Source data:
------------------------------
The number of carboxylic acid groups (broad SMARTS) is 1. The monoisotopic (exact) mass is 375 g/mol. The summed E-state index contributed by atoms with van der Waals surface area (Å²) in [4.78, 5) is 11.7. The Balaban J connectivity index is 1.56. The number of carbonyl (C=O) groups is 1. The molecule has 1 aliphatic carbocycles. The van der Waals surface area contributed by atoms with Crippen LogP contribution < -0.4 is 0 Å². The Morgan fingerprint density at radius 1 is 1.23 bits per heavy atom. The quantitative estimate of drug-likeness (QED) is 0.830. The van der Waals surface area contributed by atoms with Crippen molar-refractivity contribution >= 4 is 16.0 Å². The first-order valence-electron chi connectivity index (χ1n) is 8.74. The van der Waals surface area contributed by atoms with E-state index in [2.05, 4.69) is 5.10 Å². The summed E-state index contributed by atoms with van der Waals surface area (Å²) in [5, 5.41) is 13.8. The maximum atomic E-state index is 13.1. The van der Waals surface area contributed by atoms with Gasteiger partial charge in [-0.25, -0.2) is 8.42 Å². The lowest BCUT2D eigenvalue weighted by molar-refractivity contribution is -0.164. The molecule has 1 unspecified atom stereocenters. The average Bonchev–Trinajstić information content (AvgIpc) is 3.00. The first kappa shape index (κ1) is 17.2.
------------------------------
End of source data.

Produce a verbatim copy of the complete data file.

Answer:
The number of carboxylic acid groups (broad SMARTS) is 1. The monoisotopic (exact) mass is 375 g/mol. The summed E-state index contributed by atoms with van der Waals surface area (Å²) in [4.78, 5) is 11.7. The Balaban J connectivity index is 1.56. The number of carbonyl (C=O) groups is 1. The molecule has 1 aliphatic carbocycles. The van der Waals surface area contributed by atoms with Crippen LogP contribution < -0.4 is 0 Å². The Morgan fingerprint density at radius 1 is 1.23 bits per heavy atom. The quantitative estimate of drug-likeness (QED) is 0.830. The van der Waals surface area contributed by atoms with Crippen molar-refractivity contribution >= 4 is 16.0 Å². The first-order valence-electron chi connectivity index (χ1n) is 8.74. The van der Waals surface area contributed by atoms with E-state index in [2.05, 4.69) is 5.10 Å². The summed E-state index contributed by atoms with van der Waals surface area (Å²) in [5, 5.41) is 13.8. The maximum atomic E-state index is 13.1. The van der Waals surface area contributed by atoms with Gasteiger partial charge in [-0.25, -0.2) is 8.42 Å². The lowest BCUT2D eigenvalue weighted by molar-refractivity contribution is -0.164. The molecule has 1 unspecified atom stereocenters. The average Bonchev–Trinajstić information content (AvgIpc) is 3.00. The first kappa shape index (κ1) is 17.2.